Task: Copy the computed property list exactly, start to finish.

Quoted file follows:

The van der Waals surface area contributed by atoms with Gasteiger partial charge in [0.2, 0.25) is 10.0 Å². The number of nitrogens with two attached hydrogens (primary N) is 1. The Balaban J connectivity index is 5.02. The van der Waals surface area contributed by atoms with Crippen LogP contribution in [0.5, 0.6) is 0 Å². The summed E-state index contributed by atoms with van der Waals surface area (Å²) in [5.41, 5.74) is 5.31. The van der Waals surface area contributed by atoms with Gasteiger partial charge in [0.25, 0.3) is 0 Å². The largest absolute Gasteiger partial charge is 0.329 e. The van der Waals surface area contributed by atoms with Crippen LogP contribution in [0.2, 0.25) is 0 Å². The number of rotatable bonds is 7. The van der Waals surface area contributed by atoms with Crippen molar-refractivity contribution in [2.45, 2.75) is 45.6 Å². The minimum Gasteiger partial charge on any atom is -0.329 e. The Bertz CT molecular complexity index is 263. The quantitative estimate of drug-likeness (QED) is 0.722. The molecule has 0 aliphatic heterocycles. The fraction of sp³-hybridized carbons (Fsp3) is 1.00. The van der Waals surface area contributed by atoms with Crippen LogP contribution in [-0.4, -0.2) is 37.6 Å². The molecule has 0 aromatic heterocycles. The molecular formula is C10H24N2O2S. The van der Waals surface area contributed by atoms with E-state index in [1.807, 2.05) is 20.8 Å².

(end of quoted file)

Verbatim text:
The van der Waals surface area contributed by atoms with Gasteiger partial charge in [0.2, 0.25) is 10.0 Å². The number of nitrogens with two attached hydrogens (primary N) is 1. The Balaban J connectivity index is 5.02. The van der Waals surface area contributed by atoms with Crippen LogP contribution in [0.5, 0.6) is 0 Å². The summed E-state index contributed by atoms with van der Waals surface area (Å²) in [5.41, 5.74) is 5.31. The van der Waals surface area contributed by atoms with Gasteiger partial charge in [0.25, 0.3) is 0 Å². The largest absolute Gasteiger partial charge is 0.329 e. The van der Waals surface area contributed by atoms with Crippen LogP contribution in [0.2, 0.25) is 0 Å². The number of rotatable bonds is 7. The van der Waals surface area contributed by atoms with Crippen molar-refractivity contribution in [2.45, 2.75) is 45.6 Å². The minimum Gasteiger partial charge on any atom is -0.329 e. The Bertz CT molecular complexity index is 263. The quantitative estimate of drug-likeness (QED) is 0.722. The molecule has 0 aliphatic heterocycles. The fraction of sp³-hybridized carbons (Fsp3) is 1.00. The van der Waals surface area contributed by atoms with Crippen LogP contribution in [-0.4, -0.2) is 37.6 Å². The molecule has 0 aromatic heterocycles. The molecular formula is C10H24N2O2S. The van der Waals surface area contributed by atoms with E-state index in [1.807, 2.05) is 20.8 Å².